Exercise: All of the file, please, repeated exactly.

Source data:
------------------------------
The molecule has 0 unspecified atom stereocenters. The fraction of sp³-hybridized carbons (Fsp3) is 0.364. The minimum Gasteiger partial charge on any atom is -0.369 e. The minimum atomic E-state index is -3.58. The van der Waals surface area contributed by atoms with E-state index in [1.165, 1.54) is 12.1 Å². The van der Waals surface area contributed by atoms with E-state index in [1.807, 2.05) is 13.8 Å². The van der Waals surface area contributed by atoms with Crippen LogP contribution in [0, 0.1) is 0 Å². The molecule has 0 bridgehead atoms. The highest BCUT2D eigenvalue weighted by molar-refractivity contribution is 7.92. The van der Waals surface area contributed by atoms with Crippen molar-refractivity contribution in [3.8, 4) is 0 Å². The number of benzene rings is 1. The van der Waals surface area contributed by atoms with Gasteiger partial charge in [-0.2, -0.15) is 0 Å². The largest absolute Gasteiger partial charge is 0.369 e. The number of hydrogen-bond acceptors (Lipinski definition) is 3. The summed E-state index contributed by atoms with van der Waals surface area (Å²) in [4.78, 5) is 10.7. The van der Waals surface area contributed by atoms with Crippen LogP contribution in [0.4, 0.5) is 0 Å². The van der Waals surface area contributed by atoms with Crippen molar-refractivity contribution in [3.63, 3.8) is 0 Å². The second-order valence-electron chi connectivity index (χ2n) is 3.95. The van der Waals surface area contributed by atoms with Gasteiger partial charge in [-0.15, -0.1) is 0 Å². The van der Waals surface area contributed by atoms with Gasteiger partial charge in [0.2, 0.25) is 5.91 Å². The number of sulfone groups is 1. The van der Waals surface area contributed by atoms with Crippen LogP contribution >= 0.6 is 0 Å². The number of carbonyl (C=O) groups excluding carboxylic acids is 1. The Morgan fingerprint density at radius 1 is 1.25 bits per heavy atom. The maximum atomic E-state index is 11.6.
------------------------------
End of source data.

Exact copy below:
The molecule has 0 unspecified atom stereocenters. The fraction of sp³-hybridized carbons (Fsp3) is 0.364. The minimum Gasteiger partial charge on any atom is -0.369 e. The minimum atomic E-state index is -3.58. The van der Waals surface area contributed by atoms with E-state index in [1.165, 1.54) is 12.1 Å². The van der Waals surface area contributed by atoms with E-state index in [1.807, 2.05) is 13.8 Å². The van der Waals surface area contributed by atoms with Crippen LogP contribution in [0, 0.1) is 0 Å². The molecule has 0 bridgehead atoms. The highest BCUT2D eigenvalue weighted by molar-refractivity contribution is 7.92. The van der Waals surface area contributed by atoms with Crippen molar-refractivity contribution in [3.8, 4) is 0 Å². The number of benzene rings is 1. The van der Waals surface area contributed by atoms with Gasteiger partial charge in [-0.2, -0.15) is 0 Å². The largest absolute Gasteiger partial charge is 0.369 e. The number of hydrogen-bond acceptors (Lipinski definition) is 3. The summed E-state index contributed by atoms with van der Waals surface area (Å²) in [4.78, 5) is 10.7. The van der Waals surface area contributed by atoms with Crippen LogP contribution in [0.4, 0.5) is 0 Å². The van der Waals surface area contributed by atoms with Crippen molar-refractivity contribution in [3.63, 3.8) is 0 Å². The second-order valence-electron chi connectivity index (χ2n) is 3.95. The van der Waals surface area contributed by atoms with Gasteiger partial charge in [-0.15, -0.1) is 0 Å². The van der Waals surface area contributed by atoms with Gasteiger partial charge in [0.2, 0.25) is 5.91 Å². The number of sulfone groups is 1. The van der Waals surface area contributed by atoms with Crippen LogP contribution >= 0.6 is 0 Å². The number of carbonyl (C=O) groups excluding carboxylic acids is 1. The Morgan fingerprint density at radius 1 is 1.25 bits per heavy atom. The maximum atomic E-state index is 11.6.